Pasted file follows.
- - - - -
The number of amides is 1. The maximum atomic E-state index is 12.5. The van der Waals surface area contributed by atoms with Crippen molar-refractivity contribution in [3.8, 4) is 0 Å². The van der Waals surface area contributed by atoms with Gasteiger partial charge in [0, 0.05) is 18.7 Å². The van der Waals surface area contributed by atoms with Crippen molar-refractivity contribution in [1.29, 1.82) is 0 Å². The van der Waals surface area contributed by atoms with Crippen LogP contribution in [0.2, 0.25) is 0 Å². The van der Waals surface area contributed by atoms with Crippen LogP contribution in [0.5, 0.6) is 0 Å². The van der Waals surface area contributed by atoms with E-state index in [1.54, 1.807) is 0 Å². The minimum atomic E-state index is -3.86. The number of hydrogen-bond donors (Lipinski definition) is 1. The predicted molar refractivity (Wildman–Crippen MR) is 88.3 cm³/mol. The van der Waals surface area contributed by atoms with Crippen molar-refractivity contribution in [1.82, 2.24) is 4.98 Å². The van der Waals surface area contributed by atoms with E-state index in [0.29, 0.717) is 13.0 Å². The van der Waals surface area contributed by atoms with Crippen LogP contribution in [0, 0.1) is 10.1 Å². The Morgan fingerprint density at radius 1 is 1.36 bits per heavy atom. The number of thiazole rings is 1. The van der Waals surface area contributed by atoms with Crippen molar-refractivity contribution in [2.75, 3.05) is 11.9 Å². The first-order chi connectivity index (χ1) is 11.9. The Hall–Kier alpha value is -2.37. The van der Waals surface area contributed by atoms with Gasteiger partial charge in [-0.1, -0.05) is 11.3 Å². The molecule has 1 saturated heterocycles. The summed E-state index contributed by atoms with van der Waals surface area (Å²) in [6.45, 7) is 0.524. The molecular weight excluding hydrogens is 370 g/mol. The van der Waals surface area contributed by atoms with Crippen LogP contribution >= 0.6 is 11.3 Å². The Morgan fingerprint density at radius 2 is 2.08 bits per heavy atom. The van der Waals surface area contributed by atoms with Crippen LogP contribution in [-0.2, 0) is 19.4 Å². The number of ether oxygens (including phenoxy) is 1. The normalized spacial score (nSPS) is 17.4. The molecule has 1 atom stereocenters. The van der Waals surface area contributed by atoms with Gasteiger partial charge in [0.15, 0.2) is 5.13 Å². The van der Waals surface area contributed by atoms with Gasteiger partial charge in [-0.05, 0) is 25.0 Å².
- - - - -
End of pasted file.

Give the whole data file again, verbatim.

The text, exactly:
The number of amides is 1. The maximum atomic E-state index is 12.5. The van der Waals surface area contributed by atoms with Crippen molar-refractivity contribution in [3.8, 4) is 0 Å². The van der Waals surface area contributed by atoms with Gasteiger partial charge in [0, 0.05) is 18.7 Å². The van der Waals surface area contributed by atoms with Crippen molar-refractivity contribution in [1.29, 1.82) is 0 Å². The van der Waals surface area contributed by atoms with Crippen LogP contribution in [0.2, 0.25) is 0 Å². The van der Waals surface area contributed by atoms with Crippen LogP contribution in [0.5, 0.6) is 0 Å². The van der Waals surface area contributed by atoms with E-state index in [1.54, 1.807) is 0 Å². The minimum atomic E-state index is -3.86. The number of hydrogen-bond donors (Lipinski definition) is 1. The predicted molar refractivity (Wildman–Crippen MR) is 88.3 cm³/mol. The van der Waals surface area contributed by atoms with Crippen molar-refractivity contribution in [1.82, 2.24) is 4.98 Å². The van der Waals surface area contributed by atoms with E-state index in [0.29, 0.717) is 13.0 Å². The van der Waals surface area contributed by atoms with Crippen LogP contribution in [0, 0.1) is 10.1 Å². The Morgan fingerprint density at radius 1 is 1.36 bits per heavy atom. The number of thiazole rings is 1. The van der Waals surface area contributed by atoms with Crippen molar-refractivity contribution in [2.75, 3.05) is 11.9 Å². The first-order chi connectivity index (χ1) is 11.9. The Hall–Kier alpha value is -2.37. The van der Waals surface area contributed by atoms with Gasteiger partial charge in [-0.1, -0.05) is 11.3 Å². The molecule has 1 saturated heterocycles. The summed E-state index contributed by atoms with van der Waals surface area (Å²) in [6.45, 7) is 0.524. The molecular weight excluding hydrogens is 370 g/mol. The van der Waals surface area contributed by atoms with Crippen LogP contribution >= 0.6 is 11.3 Å². The Morgan fingerprint density at radius 2 is 2.08 bits per heavy atom. The van der Waals surface area contributed by atoms with Crippen LogP contribution in [-0.2, 0) is 19.4 Å². The number of ether oxygens (including phenoxy) is 1. The normalized spacial score (nSPS) is 17.4. The molecule has 1 atom stereocenters. The van der Waals surface area contributed by atoms with Gasteiger partial charge in [0.15, 0.2) is 5.13 Å². The van der Waals surface area contributed by atoms with Gasteiger partial charge in [-0.05, 0) is 25.0 Å².